LGBT+ Afghans desperate to escape amid Taliban takeover
It was never easy being gay or transgender in Afghanistan. Now it could be deadly, according to LGBT+ Afghans, whose fear of violence under the Taliban is driving a frantic bid to escape.
But how any evacuation might work is another matter, with scant practical support coming from overseas and even less hope that Islamist militants will let them into the airport.
"If I find a visa and a country gives me permission to leave, of course I will risk everything to get out," said one gay Afghan student, whose name was withheld for his protection.
"Any country, but not here. Living here means nothing for us."
The odds are stacked against an escape as the 21-year-old hides indoors, paralysed by fear of what might happen on the street, with few exit routes open amid chaotic airport scenes.
Nor is it clear where LGBT+ Afghans might be welcome to set up home or whether sexuality or gender identity are criteria for automatic asylum in many countries around the world.
Canada has pledged to resettle 20,000 Afghans, explicitly including LGBT+ people in its commitment.
In offering such clear assurance, Canada is an outlier.
Irish media has reported that LGBT+ people will also be among its 150 Afghan refugees brought to the country. Ireland's foreign ministry did not respond to a request for comment.
But in other Western democracies, including the United States and Europe, there was no such clarity.
On Monday, the day after Kabul fell, US President Joe Biden wrote a memo granting $500m for "unexpected urgent refugee and migration needs of refugees, victims of conflict, and other persons at risk" in the tumult.
US State Department spokesperson Ned Price told reporters on Tuesday that the United States would "bring to safety... vulnerable Afghans" without specifying who. Asked if this covered LGBT+ Afghans, the State Department declined comment.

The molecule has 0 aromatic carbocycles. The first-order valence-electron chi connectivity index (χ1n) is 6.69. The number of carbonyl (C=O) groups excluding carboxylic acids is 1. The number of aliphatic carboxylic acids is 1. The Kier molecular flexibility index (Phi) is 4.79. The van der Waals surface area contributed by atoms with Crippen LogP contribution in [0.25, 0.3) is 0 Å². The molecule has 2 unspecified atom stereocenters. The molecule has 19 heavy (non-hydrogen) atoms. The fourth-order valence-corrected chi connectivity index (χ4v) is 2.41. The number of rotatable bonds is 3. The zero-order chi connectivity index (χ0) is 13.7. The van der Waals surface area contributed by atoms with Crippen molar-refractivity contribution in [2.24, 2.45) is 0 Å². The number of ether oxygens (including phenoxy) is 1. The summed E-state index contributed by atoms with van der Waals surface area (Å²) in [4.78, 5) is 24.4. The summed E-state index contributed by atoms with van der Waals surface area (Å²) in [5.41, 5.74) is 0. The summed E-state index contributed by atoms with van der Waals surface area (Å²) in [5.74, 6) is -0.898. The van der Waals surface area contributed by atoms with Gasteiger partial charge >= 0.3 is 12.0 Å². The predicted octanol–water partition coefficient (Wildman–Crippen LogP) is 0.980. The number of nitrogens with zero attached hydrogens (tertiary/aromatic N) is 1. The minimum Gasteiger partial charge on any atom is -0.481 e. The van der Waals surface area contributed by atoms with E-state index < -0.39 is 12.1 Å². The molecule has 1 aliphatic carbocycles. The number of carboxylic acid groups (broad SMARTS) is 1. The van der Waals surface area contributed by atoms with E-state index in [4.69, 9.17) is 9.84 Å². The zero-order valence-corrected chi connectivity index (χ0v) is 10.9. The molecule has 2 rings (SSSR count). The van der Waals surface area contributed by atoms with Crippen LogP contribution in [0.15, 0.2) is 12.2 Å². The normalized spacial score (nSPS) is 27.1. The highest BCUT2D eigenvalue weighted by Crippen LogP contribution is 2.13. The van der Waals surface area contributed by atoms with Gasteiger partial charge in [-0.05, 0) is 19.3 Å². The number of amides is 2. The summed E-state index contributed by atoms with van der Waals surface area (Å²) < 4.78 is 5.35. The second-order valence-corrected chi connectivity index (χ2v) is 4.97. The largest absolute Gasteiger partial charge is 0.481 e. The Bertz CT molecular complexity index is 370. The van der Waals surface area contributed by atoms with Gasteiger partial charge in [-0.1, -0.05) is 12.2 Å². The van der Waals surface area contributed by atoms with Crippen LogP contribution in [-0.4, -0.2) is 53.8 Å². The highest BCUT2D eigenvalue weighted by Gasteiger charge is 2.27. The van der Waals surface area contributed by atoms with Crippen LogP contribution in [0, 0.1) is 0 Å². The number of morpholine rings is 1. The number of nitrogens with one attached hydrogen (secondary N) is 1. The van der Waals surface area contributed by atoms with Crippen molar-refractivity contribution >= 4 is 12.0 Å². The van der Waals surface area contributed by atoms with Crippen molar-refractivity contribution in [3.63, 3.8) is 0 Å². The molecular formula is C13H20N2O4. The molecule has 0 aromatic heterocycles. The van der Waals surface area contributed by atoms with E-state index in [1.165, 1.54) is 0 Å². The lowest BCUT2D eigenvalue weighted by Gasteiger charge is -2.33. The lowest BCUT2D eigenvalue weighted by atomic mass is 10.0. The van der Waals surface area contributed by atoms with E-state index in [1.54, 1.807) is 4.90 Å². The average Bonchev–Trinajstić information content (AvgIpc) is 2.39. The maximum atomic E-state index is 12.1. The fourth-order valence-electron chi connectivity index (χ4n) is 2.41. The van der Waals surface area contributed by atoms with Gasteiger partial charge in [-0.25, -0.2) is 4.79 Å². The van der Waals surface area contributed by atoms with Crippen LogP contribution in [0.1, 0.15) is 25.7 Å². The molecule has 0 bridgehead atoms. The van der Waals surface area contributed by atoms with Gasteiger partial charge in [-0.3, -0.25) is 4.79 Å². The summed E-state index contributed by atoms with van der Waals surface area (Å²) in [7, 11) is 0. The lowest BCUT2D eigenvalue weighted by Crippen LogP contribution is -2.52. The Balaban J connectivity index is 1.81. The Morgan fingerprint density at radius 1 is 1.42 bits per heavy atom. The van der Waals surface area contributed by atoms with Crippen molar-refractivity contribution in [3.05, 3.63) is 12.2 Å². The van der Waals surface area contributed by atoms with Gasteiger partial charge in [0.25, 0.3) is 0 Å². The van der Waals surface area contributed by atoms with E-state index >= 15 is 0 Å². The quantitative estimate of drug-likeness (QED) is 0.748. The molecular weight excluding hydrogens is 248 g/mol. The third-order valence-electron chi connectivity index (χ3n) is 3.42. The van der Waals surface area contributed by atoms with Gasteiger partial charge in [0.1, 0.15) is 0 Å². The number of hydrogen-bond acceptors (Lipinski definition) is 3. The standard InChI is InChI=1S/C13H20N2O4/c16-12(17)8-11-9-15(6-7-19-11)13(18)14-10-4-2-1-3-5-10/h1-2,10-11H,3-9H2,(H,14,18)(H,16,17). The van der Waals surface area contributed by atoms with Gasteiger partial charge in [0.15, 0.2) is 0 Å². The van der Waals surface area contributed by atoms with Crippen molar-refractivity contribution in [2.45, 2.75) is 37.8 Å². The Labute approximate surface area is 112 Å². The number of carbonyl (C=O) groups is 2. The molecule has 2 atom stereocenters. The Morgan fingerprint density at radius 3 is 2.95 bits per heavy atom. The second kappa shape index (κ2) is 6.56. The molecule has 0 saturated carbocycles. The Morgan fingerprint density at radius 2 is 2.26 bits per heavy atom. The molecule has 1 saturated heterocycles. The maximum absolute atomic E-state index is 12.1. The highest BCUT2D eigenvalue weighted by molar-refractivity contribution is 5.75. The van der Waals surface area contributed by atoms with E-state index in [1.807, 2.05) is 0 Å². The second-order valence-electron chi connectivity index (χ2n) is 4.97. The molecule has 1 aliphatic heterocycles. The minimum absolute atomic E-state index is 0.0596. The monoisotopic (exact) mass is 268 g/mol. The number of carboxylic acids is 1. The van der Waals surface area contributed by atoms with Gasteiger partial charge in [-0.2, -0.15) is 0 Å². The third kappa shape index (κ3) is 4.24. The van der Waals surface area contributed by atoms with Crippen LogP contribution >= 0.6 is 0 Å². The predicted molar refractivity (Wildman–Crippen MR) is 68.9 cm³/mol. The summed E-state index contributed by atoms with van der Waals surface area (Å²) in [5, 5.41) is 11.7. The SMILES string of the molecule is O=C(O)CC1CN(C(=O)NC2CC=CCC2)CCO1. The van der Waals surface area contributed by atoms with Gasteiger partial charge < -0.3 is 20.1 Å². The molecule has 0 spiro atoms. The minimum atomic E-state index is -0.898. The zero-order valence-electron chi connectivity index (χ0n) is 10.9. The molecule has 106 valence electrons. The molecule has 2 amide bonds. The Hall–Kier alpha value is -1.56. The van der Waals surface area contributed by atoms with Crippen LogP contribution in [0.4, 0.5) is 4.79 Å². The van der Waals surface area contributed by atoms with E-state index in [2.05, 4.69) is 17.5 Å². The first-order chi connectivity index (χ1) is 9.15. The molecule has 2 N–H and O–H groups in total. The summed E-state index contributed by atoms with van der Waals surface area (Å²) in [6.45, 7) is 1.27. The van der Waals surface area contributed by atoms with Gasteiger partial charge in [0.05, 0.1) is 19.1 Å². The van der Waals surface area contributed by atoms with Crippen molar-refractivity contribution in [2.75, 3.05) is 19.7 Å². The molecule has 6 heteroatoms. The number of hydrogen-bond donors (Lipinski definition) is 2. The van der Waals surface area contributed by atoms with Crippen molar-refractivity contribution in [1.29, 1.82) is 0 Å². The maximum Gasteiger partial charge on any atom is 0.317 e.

Britain says it will welcome up to 5,000 Afghans under year one of a resettlement programme that will prioritise women, girls and religious and other minorities.
Again, it made no mention of LGBT+ Afghans and did not respond to a Thomson Reuters Foundation request for comment.
Many European leaders are wary of accepting any migrants - of any type - and some countries, including Australia, have explicitly rejected an Afghan influx.
Turkey is bolstering its border walls with Iran, which neighbours Afghanistan, expressly to keep out Afghan migrants.
SECRETS AND FEAR
Rainbow Railroad, a Canadian-based LGBT+ advocacy group, has urged governments to help gay and trans Afghan refugees.
"Public attitudes...towards LGBTQI+ people are extremely negative, which leads members of the LGBTQ+ community to keep their gender identity and sexual orientation a secret in fear of harassment, intimidation, persecution, and death," it said.
"Now, with the return of the Taliban, there is understandable fear that the situation will worsen."
US novelist Nemat Sedat, a gay Afghan-American who left his homeland aged 5, then taught at an Afghan university from 2012 to 2013, told the Thomson Reuters Foundation he had been contacted by more than 100 LGBT+ Afghans desperate to flee.
"People are messaging me, telling me 'What can we do? We're going to get exterminated. The Taliban are going to weed us out and kill us,'" Sedat said in a video call.
Sedat said he was working with an American based in Kabul and lobbying his congressman to try and arrange a flight out.
Contacted over WhatsApp, the American confirmed he was at Kabul airport, but said the situation was "really bad" and he was unsure even how to get LGBT+ people safely through the city.
Chaos has swamped the airport, with reports of stampedes, Taliban fighters turning back Afghans with travel documents and women throwing their babies over the wall to U.S. soldiers.
Since Sunday, 12 people have been killed in and around the airport, according to NATO and Taliban officials. (Reporting by Rachel Savage @rachelmsavage; Editing by Lyndsay Griffiths.
The article was first published by the charitable arm of Thomson Reuters, that covers the lives of people around the world who struggle to live freely or fairly.